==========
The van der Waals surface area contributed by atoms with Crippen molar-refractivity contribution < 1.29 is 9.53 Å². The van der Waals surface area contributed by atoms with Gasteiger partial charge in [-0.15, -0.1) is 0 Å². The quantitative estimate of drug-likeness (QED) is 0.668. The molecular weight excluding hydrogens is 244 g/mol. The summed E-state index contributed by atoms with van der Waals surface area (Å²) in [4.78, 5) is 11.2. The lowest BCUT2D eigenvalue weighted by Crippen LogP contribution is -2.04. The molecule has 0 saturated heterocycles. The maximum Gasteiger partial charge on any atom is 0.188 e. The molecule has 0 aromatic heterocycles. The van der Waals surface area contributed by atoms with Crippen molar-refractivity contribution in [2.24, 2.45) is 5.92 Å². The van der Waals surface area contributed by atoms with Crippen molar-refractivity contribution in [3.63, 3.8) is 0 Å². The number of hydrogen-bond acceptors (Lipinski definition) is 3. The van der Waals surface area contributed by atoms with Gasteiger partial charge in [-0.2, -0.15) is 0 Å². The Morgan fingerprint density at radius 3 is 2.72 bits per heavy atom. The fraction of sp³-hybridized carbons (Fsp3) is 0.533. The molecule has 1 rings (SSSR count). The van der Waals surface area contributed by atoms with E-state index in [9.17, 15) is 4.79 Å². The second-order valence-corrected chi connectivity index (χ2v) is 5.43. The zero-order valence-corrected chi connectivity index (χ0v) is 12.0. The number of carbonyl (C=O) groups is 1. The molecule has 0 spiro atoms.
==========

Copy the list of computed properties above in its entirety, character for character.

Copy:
The van der Waals surface area contributed by atoms with Crippen molar-refractivity contribution < 1.29 is 9.53 Å². The van der Waals surface area contributed by atoms with Gasteiger partial charge in [-0.15, -0.1) is 0 Å². The quantitative estimate of drug-likeness (QED) is 0.668. The molecular weight excluding hydrogens is 244 g/mol. The summed E-state index contributed by atoms with van der Waals surface area (Å²) in [4.78, 5) is 11.2. The lowest BCUT2D eigenvalue weighted by Crippen LogP contribution is -2.04. The molecule has 0 saturated heterocycles. The maximum Gasteiger partial charge on any atom is 0.188 e. The molecule has 0 aromatic heterocycles. The van der Waals surface area contributed by atoms with Crippen molar-refractivity contribution in [2.24, 2.45) is 5.92 Å². The van der Waals surface area contributed by atoms with Crippen molar-refractivity contribution in [3.63, 3.8) is 0 Å². The number of hydrogen-bond acceptors (Lipinski definition) is 3. The van der Waals surface area contributed by atoms with Gasteiger partial charge in [-0.2, -0.15) is 0 Å². The Morgan fingerprint density at radius 3 is 2.72 bits per heavy atom. The fraction of sp³-hybridized carbons (Fsp3) is 0.533. The molecule has 1 rings (SSSR count). The van der Waals surface area contributed by atoms with E-state index in [9.17, 15) is 4.79 Å². The second-order valence-corrected chi connectivity index (χ2v) is 5.43. The zero-order valence-corrected chi connectivity index (χ0v) is 12.0. The number of carbonyl (C=O) groups is 1. The molecule has 0 spiro atoms.